In my recent quest to integrate support for SiteMinder into the ASP.NET Membership process I found myself looking into the details of ASP.NET Http Modules. Once of the areas that I spent time on was understanding the exact order of events in the life cycle of a module. Here is what I found.
The HttpApplication is usually un-heard of and it works quietly behind the scenes – well not really. If you have written a HttpHandler or HttpModule or any application with some sort of complexity before – you probably already know what its all about. The HttpApplication is the base class for all ASP.NET application objects, therefore, an HttpApplication class is created for each request. However, not to get too deep into the world of the HttpApplication, I want to focus this post on the sequence of events that are executed – its pipeline.
Any HTTP module that subscribes to an HttpApplication event must implement the IHttpModule interface, also if you look at the list you will notice that each event has a corresponding post event. i.e AuthenticateRequest to PostAuthenticateRequest. These posts events are executed after its parent event has completed, therefore, PostAuthenticateRequest is raised after the AuthenticateRequest.
This is the very first event that is raised when ASP.NET responds to a request and it is always raised. Listen to this event for new requests.
As the name implies, this event fires on authentication of the user. Therefore, if you would like to know who is accessing your site, the “Post” of this event would be ideal to set a listener. It simply states that the request has been authenticated or the identity of the user has been established.
Authorizing the request is the next step right after the request has been authenticated. Trap “Post” of this event to determine if the user is authorized to access the particular resource or not.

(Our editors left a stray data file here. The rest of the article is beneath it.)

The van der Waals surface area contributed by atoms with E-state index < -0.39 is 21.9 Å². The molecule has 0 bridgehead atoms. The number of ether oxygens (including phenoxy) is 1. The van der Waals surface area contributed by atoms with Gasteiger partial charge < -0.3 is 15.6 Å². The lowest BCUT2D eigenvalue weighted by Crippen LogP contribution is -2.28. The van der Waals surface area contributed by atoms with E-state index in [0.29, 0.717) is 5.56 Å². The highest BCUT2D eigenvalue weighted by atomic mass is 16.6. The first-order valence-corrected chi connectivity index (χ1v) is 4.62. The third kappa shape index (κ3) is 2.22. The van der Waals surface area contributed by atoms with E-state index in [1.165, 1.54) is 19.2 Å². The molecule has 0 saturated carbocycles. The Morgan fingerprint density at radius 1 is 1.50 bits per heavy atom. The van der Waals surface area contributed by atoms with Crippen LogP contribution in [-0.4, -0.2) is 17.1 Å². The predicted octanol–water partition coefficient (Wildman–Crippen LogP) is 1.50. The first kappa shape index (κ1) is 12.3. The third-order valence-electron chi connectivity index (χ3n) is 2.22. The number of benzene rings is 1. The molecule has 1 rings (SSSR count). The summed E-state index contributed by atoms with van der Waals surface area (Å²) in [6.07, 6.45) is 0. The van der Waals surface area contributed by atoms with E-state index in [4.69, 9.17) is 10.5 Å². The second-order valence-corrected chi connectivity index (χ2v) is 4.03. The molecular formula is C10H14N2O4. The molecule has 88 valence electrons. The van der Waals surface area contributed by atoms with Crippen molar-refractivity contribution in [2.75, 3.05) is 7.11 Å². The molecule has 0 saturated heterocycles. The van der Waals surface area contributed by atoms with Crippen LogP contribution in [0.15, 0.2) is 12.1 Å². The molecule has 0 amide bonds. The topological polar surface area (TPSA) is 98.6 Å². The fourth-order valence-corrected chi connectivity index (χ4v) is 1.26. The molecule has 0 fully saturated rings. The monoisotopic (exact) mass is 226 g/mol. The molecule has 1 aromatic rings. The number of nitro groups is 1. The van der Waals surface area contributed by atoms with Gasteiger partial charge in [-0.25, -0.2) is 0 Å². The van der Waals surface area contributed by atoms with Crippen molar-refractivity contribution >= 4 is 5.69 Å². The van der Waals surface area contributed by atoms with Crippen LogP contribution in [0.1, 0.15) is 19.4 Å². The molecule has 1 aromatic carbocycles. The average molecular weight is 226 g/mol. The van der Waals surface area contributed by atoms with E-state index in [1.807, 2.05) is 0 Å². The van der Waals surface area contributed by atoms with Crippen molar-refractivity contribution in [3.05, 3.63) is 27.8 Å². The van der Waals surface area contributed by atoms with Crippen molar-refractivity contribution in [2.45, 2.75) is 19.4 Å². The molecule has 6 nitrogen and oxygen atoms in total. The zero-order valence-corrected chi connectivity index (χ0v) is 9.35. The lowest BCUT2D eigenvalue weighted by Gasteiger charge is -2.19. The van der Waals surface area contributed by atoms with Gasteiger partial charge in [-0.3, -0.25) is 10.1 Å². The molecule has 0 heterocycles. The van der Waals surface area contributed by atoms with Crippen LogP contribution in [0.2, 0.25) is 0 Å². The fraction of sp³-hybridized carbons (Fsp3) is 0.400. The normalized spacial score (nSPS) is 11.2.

Ok, it gets tricky. This event occurs after the authorize event and data is requested from cache. If the cache exist, the event handler such as a page will be bypassed and the cached request will be served. You can do several things here. Blow your mind!
A post event with no “Pre” – at least no access to it. This event get raised after the request has been mapped to a handler. So if you would like to know which handler will be executed, this is the place to be.
This executes right after the handler has been mapped to the request and it grabs the current state such as session state. Trap the “Post” event if you need to mess around with the session.
As the name implies, this event is raised just before the request handler that was mapped earlier on is executed such as a “.aspx” or “.asmx” page.
At this point in time all mapped handlers have been executed and state modules will start saving state data as required.
Completely opposite off the above, this event is raised to signal caching modules to save response data which may be used in future request during the ResolveRequestCache phase.
It has to end somewhere. The EndRequest is the last event raised.
I hope this post has helped you understand how the HttpApplication pipeline flows and also help you understand which events to trap to enable you to perform some tasks at the right time.